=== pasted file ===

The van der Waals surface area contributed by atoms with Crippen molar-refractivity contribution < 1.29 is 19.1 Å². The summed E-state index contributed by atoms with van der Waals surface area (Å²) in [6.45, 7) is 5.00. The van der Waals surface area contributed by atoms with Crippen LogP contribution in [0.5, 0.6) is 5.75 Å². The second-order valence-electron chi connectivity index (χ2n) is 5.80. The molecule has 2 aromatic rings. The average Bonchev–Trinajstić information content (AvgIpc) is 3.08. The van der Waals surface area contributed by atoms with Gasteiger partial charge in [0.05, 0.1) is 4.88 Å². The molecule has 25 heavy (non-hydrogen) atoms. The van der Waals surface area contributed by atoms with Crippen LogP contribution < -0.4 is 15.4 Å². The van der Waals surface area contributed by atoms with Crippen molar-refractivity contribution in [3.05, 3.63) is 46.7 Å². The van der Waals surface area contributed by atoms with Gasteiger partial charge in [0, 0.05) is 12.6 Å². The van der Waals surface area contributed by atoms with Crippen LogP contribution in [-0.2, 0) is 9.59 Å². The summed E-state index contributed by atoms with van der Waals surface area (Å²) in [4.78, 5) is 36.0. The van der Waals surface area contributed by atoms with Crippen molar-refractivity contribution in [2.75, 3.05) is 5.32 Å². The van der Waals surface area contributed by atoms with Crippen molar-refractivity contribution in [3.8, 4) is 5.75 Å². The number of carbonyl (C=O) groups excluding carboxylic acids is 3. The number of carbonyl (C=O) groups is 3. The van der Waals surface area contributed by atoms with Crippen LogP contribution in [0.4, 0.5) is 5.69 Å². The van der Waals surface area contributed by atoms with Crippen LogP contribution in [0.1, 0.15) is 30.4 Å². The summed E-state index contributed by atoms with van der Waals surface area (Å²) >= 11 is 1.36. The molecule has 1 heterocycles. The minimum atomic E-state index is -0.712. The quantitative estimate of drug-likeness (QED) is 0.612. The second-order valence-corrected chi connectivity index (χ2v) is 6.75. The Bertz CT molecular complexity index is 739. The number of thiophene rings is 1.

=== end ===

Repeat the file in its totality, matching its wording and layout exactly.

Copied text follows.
The van der Waals surface area contributed by atoms with Crippen molar-refractivity contribution < 1.29 is 19.1 Å². The summed E-state index contributed by atoms with van der Waals surface area (Å²) in [6.45, 7) is 5.00. The van der Waals surface area contributed by atoms with Crippen LogP contribution in [0.5, 0.6) is 5.75 Å². The second-order valence-electron chi connectivity index (χ2n) is 5.80. The molecule has 2 aromatic rings. The average Bonchev–Trinajstić information content (AvgIpc) is 3.08. The van der Waals surface area contributed by atoms with Gasteiger partial charge in [0.05, 0.1) is 4.88 Å². The molecule has 25 heavy (non-hydrogen) atoms. The van der Waals surface area contributed by atoms with Crippen LogP contribution < -0.4 is 15.4 Å². The van der Waals surface area contributed by atoms with Crippen molar-refractivity contribution in [3.05, 3.63) is 46.7 Å². The van der Waals surface area contributed by atoms with Gasteiger partial charge in [0, 0.05) is 12.6 Å². The van der Waals surface area contributed by atoms with Crippen LogP contribution in [-0.2, 0) is 9.59 Å². The summed E-state index contributed by atoms with van der Waals surface area (Å²) in [4.78, 5) is 36.0. The van der Waals surface area contributed by atoms with Crippen molar-refractivity contribution in [2.75, 3.05) is 5.32 Å². The van der Waals surface area contributed by atoms with Crippen molar-refractivity contribution in [3.8, 4) is 5.75 Å². The number of carbonyl (C=O) groups excluding carboxylic acids is 3. The number of carbonyl (C=O) groups is 3. The van der Waals surface area contributed by atoms with Crippen LogP contribution in [0.4, 0.5) is 5.69 Å². The van der Waals surface area contributed by atoms with Crippen LogP contribution in [0.1, 0.15) is 30.4 Å². The summed E-state index contributed by atoms with van der Waals surface area (Å²) >= 11 is 1.36. The molecule has 1 heterocycles. The minimum atomic E-state index is -0.712. The quantitative estimate of drug-likeness (QED) is 0.612. The second-order valence-corrected chi connectivity index (χ2v) is 6.75. The Bertz CT molecular complexity index is 739. The number of thiophene rings is 1.